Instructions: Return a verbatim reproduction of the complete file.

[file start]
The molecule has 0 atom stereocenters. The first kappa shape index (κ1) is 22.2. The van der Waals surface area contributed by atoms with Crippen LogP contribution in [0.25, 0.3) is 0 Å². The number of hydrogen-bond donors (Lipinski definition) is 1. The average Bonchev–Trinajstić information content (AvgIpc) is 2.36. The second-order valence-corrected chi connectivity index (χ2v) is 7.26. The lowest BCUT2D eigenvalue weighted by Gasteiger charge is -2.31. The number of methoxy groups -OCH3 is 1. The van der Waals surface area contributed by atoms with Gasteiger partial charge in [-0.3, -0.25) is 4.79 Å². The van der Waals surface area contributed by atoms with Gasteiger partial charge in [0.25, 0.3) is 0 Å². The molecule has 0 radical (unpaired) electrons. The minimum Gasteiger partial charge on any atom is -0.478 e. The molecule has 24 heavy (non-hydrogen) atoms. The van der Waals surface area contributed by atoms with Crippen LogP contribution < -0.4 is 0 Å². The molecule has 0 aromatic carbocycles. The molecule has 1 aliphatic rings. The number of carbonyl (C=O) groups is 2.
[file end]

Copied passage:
The molecule has 0 atom stereocenters. The first kappa shape index (κ1) is 22.2. The van der Waals surface area contributed by atoms with Crippen LogP contribution in [0.25, 0.3) is 0 Å². The number of hydrogen-bond donors (Lipinski definition) is 1. The average Bonchev–Trinajstić information content (AvgIpc) is 2.36. The second-order valence-corrected chi connectivity index (χ2v) is 7.26. The lowest BCUT2D eigenvalue weighted by Gasteiger charge is -2.31. The number of methoxy groups -OCH3 is 1. The van der Waals surface area contributed by atoms with Gasteiger partial charge in [-0.3, -0.25) is 4.79 Å². The van der Waals surface area contributed by atoms with Gasteiger partial charge in [0.25, 0.3) is 0 Å². The molecule has 0 radical (unpaired) electrons. The minimum Gasteiger partial charge on any atom is -0.478 e. The molecule has 24 heavy (non-hydrogen) atoms. The van der Waals surface area contributed by atoms with Crippen LogP contribution < -0.4 is 0 Å². The molecule has 0 aromatic carbocycles. The molecule has 1 aliphatic rings. The number of carbonyl (C=O) groups is 2.